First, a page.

Hyperbaric chambers are equipped with a two-way speaker system, which also includes a phone handset for the operator to have private conversations with the patient.
Hyperbaric oxygen therapy (HBOT) is a medical treatment which enhances the body’s natural healing process by inhalation of 100% oxygen in a total body chamber, where atmospheric pressure is increased and controlled. It is used for a wide variety of treatments.
Under normal circumstances, oxygen is transported throughout the body only by red blood cells. With HBOT, oxygen is dissolved into all of the body’s fluids, the plasma, the central nervous system fluids, the lymph, and the bone and can be carried to areas where circulation is diminished or blocked. In this way, extra oxygen can reach all of the damaged tissues and support the body’s healing process.
The increased oxygen greatly enhances the ability of white blood cells to kill bacteria, reduces swelling and allows new blood vessels to grow more rapidly into the affected areas. It is a simple, non-invasive and painless treatment.
You should not feel any noticeable difference once the chamber reaches treatment pressure. During compression and decompression, you may experience a slight pressure in your ears, similar to the feeling of descending in an aeroplane, which can be alleviated by swallowing or opening your mouth and popping your ears.
The process is similar to being referred for physical rehabilitation. Once your doctor has identified the need for HBOT, he or she may contact us with your name and contact information. We would be happy to answer your doctor’s questions about your eligibility at that time. They may then fax, post or email our office a completed referral form.
Hyperbaric oxygen is used to treat all conditions which benefit from increased tissue oxygen availability, as well as infections where it can be used for its antibiotic properties, either as the primary therapy, or in conjunction with other treatments.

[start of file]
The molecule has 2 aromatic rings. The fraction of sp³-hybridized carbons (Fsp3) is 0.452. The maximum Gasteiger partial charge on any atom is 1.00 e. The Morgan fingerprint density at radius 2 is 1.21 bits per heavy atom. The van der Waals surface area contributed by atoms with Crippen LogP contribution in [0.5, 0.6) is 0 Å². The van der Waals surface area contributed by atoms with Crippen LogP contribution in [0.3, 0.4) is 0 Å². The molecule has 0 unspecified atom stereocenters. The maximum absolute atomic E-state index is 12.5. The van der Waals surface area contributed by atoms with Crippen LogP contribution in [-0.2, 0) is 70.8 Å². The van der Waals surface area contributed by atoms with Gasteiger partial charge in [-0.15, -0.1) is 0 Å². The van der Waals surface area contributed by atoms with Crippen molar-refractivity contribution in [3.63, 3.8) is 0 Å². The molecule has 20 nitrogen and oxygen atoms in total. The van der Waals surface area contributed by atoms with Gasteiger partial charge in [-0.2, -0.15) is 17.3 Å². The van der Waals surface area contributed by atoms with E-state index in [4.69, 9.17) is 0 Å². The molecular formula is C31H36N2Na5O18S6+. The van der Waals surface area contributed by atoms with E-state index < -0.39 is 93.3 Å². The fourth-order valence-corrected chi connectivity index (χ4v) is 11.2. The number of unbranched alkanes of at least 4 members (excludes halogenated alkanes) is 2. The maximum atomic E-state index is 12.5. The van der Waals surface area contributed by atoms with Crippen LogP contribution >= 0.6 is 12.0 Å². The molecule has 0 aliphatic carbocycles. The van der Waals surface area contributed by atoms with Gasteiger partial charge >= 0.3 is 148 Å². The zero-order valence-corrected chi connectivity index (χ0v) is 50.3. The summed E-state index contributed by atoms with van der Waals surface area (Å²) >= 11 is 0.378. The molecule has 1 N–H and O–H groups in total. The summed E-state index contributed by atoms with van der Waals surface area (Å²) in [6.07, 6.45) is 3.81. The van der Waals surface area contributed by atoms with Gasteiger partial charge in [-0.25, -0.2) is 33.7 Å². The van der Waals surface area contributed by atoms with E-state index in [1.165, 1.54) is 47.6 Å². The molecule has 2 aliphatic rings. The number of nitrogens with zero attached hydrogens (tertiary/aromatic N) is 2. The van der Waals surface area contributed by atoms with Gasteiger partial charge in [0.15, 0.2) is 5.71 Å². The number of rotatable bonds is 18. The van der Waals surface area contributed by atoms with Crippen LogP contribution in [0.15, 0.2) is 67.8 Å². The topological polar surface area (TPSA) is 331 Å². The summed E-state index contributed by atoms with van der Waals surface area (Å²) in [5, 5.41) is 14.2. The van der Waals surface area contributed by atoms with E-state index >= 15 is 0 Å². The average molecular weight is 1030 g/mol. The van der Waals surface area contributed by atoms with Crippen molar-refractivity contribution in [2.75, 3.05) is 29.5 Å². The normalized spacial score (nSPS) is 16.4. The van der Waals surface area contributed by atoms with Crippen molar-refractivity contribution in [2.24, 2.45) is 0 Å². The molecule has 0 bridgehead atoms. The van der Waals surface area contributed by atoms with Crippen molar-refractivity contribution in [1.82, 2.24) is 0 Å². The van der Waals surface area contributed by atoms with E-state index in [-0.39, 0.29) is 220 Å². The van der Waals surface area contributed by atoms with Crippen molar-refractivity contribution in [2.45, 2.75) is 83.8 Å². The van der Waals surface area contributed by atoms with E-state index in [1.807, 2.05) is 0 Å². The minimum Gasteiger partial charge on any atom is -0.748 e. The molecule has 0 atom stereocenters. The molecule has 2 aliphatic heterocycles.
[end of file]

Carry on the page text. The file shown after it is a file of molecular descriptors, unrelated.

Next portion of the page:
Common medical conditions treated with HBOT include chronic non-healing diabetic foot wounds, compromised skin grafts and flaps, chronic bone infection and bone/tissue injury resulting from radiation therapy.
It has long been known that healing many areas of the body cannot take place without appropriate oxygen levels in the tissue. Most illnesses and injuries occur, and often linger, at the cellular or tissue level. In many cases, such as: circulatory problems; non-healing wounds; and strokes, adequate oxygen cannot reach the damaged area and the body’s natural healing ability is unable to function properly. Hyperbaric oxygen therapy provides this extra oxygen naturally and with minimal side effects.
Hyperbaric oxygen therapy improves the quality of life of the patient in many areas when used alongside standard medicine. Many conditions such as stroke, cerebral palsy, head injuries, and chronic fatigue have responded favourably to HBOT.
Yes. There are several things you can do to improve your success rate:
Hyperbaric oxygen therapy is prescribed by a physician and performed under medical supervision. Although there are minor risks like all medical treatments, overall hyperbaric oxygen therapy is extremely safe. The risks will be discussed with you before you sign your consent form for therapy.
A treatment plan is based on your diagnosis or condition. The number of sessions required varies according to each patient’s individual requirements, which will be discussed during your initial consultation. Some conditions need only 2-5 treatments, many other conditions require 20-40 treatments or more depending on the severity of the individual’s case.
Each treatment session takes approximately 1– 2 hours, depending on your requirements.
Patients are accepted either by self referral or by physician referral. All patients are evaluated by during an initial consultation and treated based on their specific needs. Please call the clinic on 0330 016 1000 to schedule a consultation.
The most common side effect is barotrauma to the ears and sinuses caused by the change in pressure. The hyperbaric chambers are pressurised gradually, giving your ears and sinuses time to acclimatise to the changed atmospheric pressure. To minimise the risk, patients learn techniques to promote adequate clearing of the ears during compression or tubes may be inserted in the ears.
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